Thursday, January 8, 2009


It is my belief that human beings are basically seekers; we look for knowledge and understanding in all things and make the effort to discover truth in the world around us. Many of us rely on science and technology to attempt a literal translation, while others find peace, wholeness and completeness through faith in a divine essence. Native American cultures looked to the heavens and probed the earth to aid in that understanding, finding a deific understanding through agriculture.

Navajo Weaver Luana Tso with her Mother Earth Father Sky Rug.

Questions attracting the most attention seem to be those entertaining thoughts on life and afterlife. The Navajo people found a way to best explain this human frailty through nature; they watched and marveled at the cycles of Mother Earth, arriving at the conclusion that all living things undergo the same transformation.

The Navajo people saw that in the spring of each year, new life begins and bursts forth into the world. This was evidence of the spark of life, an awakening of consciousness. Summer is interpreted as the youthful years, where perceptions of reality begin to form in the mind. It is understood that positive outside influences are essential in forming a whole, productive human being. Recognizing the divine, nurturing planet helps initiate the metamorphosis of the people into functional, emotionally prosperous adults.

Careful evaluation of these cycles caused the interlocking pieces of the vast, cosmic puzzle to take shape in the minds of these aboriginal people. Autumn was visualized as maturity; a ripening of the body and mind emerging from carefully tended crops. The fruit of the plant represents successful reproduction; food and nourishment, both physical and mental, the seeds significant to regeneration and progressive continuation. With winter comes a more refined understanding of life, love and a compassionate respect for the thoughts and feelings of others. Unfortunately it also brings old age, frailty and death.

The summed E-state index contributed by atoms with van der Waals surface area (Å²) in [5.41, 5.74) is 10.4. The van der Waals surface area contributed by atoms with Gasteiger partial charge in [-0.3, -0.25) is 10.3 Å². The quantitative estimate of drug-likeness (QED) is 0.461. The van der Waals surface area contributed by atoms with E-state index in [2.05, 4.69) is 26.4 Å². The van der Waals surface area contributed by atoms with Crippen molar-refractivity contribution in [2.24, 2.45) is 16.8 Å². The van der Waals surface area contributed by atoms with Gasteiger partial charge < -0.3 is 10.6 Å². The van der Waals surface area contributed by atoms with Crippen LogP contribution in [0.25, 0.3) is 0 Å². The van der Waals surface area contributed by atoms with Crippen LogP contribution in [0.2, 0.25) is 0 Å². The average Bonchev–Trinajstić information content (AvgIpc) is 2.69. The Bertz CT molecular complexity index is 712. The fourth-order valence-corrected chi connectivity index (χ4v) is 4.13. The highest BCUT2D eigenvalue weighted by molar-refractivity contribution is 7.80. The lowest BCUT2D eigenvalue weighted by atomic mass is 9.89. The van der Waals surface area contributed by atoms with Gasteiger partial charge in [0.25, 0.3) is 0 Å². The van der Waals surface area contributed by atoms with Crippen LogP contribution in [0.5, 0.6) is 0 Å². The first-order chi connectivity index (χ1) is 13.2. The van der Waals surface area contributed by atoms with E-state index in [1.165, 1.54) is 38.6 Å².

Contemplating the knowledge of Mother Earth provides a fuller understanding. Although individual human beings eventually pass from this world, they may be born again, as with the renewed awakening of the earth. Changing Woman came into being and evolved into the outward expression of Navajo mystery and divinity. Through careful observation, and by approaching the question practically and imaginatively, an acceptable solution is formulated.

A metaphor for this early stage of divine development is corn. The roots of this plant grasp the earth for strength and support; they touch the past and remind the people of their emergence into this world and the accompanying birth of society. The stalk portrays the upward moving way; reaching to the heavens for knowledge, understanding and greater significance. The fruit of the corn represents people: white, male; yellow, female. The tassel produces pollen which is interpreted as pure, unadulterated sunlight or sacred prayer; a realistic contemplation of truth through interpretation of available resources.

Mother Earth Father Sky Navajo Basket by Erick Holiday.

Researching a little deeper, I found similar thoughts from other cultures. Ankh is Egyptian, symbolizing a mythical eternal life, rebirth and the life-giving power of the sun. Most earth-centered or pagan cultures worshiped the serpent because it regularly sheds its skin, representing rebirth, protection against the forces of evil, sexuality, rain and fertility. It is a mediator between the physical and spiritual worlds. The list goes on and on. In the Bible, the serpent is associated with sin, temptation, destruction and Satan. The circular image of the snake biting its tail links the mythical significance of the reptile to that of the sacred circle of life and death.

The Phoenix is a cross-cultural heavyweight when it comes to life and death. This spontaneously combustible fellow is a symbol of the sun, mystical rebirth, resurrection and immortality. Every 100 years or so, this legendary red, yellow and white "fire bird" is believed to die by its self-made flames then rise up out of the ashes. The Phoenix is linked to worship of the fiery sun and associated, volatile, gods such as Mexico's Quetzalcoatl. It was named, "a god of Phoenicia" by the Phoenicians." To alchemists it symbolized the destruction and creation of new forms of matter, along the way to the ultimate transformation; the physical (turning lead into gold) and the spiritual (immortality, an occult alternative to Christian salvation). The philosopher's stone was considered the key to this transformation.

With the coming of the new year, the timeless dimension of questionable reality once again becomes the heavy focus of my consciousness. I contemplate the many versions of past and present realities, existence and substance. I wander in wonder, waiting for lightning to strike. Does the sum of all human knowledge hold the answer? I believe we must all seek and attempt to find our own path to enlightenment. Some of us find it more of a struggle than others. My head hurts, finding a quiet place in my mind would be a comfort. Ah well, bring on the eggnog, let's party and allow a brief dismissal until more relative information can be assimilated. Happy New Year!

With Warm Regards,
Barry, Steve and the Team.

Copyright 2009 Twin Rocks Trading Post

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